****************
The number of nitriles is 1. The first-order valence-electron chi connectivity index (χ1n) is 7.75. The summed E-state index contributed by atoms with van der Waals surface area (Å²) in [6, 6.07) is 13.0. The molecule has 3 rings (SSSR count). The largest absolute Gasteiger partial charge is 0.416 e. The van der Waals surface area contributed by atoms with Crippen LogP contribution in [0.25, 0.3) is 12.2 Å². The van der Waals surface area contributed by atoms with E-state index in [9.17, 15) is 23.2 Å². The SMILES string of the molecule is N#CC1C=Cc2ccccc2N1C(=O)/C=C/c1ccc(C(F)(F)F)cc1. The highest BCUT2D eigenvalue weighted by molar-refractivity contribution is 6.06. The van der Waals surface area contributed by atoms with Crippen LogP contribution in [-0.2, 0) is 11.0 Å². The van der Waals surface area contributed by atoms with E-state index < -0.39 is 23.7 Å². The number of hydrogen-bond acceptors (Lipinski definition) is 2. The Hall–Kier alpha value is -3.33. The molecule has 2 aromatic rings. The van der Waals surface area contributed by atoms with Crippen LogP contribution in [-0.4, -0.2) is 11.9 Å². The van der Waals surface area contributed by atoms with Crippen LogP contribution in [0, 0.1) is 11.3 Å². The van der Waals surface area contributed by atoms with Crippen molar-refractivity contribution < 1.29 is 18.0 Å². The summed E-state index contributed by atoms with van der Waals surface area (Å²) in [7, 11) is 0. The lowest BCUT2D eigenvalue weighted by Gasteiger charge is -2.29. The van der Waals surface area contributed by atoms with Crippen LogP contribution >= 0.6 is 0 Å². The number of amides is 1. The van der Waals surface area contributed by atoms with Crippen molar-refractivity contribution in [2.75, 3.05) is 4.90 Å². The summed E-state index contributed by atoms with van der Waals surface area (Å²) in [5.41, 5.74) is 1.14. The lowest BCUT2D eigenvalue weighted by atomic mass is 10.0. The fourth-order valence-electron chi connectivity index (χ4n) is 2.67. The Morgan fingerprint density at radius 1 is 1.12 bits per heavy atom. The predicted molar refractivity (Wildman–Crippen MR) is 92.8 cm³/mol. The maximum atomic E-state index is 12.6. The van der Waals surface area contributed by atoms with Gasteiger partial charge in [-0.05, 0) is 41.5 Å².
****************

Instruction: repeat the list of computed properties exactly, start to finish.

The number of nitriles is 1. The first-order valence-electron chi connectivity index (χ1n) is 7.75. The summed E-state index contributed by atoms with van der Waals surface area (Å²) in [6, 6.07) is 13.0. The molecule has 3 rings (SSSR count). The largest absolute Gasteiger partial charge is 0.416 e. The van der Waals surface area contributed by atoms with Crippen LogP contribution in [0.25, 0.3) is 12.2 Å². The van der Waals surface area contributed by atoms with E-state index in [9.17, 15) is 23.2 Å². The SMILES string of the molecule is N#CC1C=Cc2ccccc2N1C(=O)/C=C/c1ccc(C(F)(F)F)cc1. The highest BCUT2D eigenvalue weighted by molar-refractivity contribution is 6.06. The van der Waals surface area contributed by atoms with Crippen LogP contribution in [-0.2, 0) is 11.0 Å². The van der Waals surface area contributed by atoms with E-state index < -0.39 is 23.7 Å². The number of hydrogen-bond acceptors (Lipinski definition) is 2. The Hall–Kier alpha value is -3.33. The molecule has 2 aromatic rings. The van der Waals surface area contributed by atoms with Crippen LogP contribution in [-0.4, -0.2) is 11.9 Å². The van der Waals surface area contributed by atoms with Crippen LogP contribution in [0, 0.1) is 11.3 Å². The van der Waals surface area contributed by atoms with Crippen molar-refractivity contribution < 1.29 is 18.0 Å². The summed E-state index contributed by atoms with van der Waals surface area (Å²) in [7, 11) is 0. The lowest BCUT2D eigenvalue weighted by Gasteiger charge is -2.29. The van der Waals surface area contributed by atoms with Crippen LogP contribution >= 0.6 is 0 Å². The number of amides is 1. The van der Waals surface area contributed by atoms with Crippen molar-refractivity contribution in [2.75, 3.05) is 4.90 Å². The summed E-state index contributed by atoms with van der Waals surface area (Å²) in [5.41, 5.74) is 1.14. The lowest BCUT2D eigenvalue weighted by atomic mass is 10.0. The fourth-order valence-electron chi connectivity index (χ4n) is 2.67. The Morgan fingerprint density at radius 1 is 1.12 bits per heavy atom. The predicted molar refractivity (Wildman–Crippen MR) is 92.8 cm³/mol. The maximum atomic E-state index is 12.6. The van der Waals surface area contributed by atoms with Gasteiger partial charge in [-0.05, 0) is 41.5 Å².